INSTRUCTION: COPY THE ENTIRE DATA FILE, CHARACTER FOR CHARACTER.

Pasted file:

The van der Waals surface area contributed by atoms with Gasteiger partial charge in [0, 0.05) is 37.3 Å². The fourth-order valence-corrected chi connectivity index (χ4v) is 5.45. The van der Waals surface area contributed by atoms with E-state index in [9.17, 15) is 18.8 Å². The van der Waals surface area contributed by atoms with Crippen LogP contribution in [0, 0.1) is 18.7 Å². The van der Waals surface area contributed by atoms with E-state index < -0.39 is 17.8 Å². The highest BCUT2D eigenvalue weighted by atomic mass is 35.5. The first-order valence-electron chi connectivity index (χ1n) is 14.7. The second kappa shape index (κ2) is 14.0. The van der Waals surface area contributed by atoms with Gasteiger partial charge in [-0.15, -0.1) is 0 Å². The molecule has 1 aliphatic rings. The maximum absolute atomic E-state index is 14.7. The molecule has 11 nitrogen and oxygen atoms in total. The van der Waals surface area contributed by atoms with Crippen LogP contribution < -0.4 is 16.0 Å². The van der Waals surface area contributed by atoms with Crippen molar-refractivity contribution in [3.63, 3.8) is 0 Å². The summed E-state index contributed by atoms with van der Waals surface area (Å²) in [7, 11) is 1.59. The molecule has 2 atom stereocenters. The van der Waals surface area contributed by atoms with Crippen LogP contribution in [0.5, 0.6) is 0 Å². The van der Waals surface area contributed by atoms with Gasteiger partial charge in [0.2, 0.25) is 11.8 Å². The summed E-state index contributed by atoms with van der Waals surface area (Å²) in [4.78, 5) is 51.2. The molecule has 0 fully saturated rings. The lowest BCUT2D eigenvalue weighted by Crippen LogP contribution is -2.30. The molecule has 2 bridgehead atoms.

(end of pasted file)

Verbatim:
The van der Waals surface area contributed by atoms with Gasteiger partial charge in [0, 0.05) is 37.3 Å². The fourth-order valence-corrected chi connectivity index (χ4v) is 5.45. The van der Waals surface area contributed by atoms with E-state index in [9.17, 15) is 18.8 Å². The van der Waals surface area contributed by atoms with Crippen LogP contribution in [0, 0.1) is 18.7 Å². The van der Waals surface area contributed by atoms with E-state index < -0.39 is 17.8 Å². The highest BCUT2D eigenvalue weighted by atomic mass is 35.5. The first-order valence-electron chi connectivity index (χ1n) is 14.7. The second kappa shape index (κ2) is 14.0. The van der Waals surface area contributed by atoms with Gasteiger partial charge in [-0.15, -0.1) is 0 Å². The molecule has 1 aliphatic rings. The maximum absolute atomic E-state index is 14.7. The molecule has 11 nitrogen and oxygen atoms in total. The van der Waals surface area contributed by atoms with Crippen LogP contribution < -0.4 is 16.0 Å². The van der Waals surface area contributed by atoms with Crippen molar-refractivity contribution in [3.63, 3.8) is 0 Å². The summed E-state index contributed by atoms with van der Waals surface area (Å²) in [7, 11) is 1.59. The molecule has 2 atom stereocenters. The van der Waals surface area contributed by atoms with Crippen LogP contribution in [0.5, 0.6) is 0 Å². The van der Waals surface area contributed by atoms with Gasteiger partial charge in [0.2, 0.25) is 11.8 Å². The summed E-state index contributed by atoms with van der Waals surface area (Å²) in [4.78, 5) is 51.2. The molecule has 0 fully saturated rings. The lowest BCUT2D eigenvalue weighted by Crippen LogP contribution is -2.30. The molecule has 2 bridgehead atoms.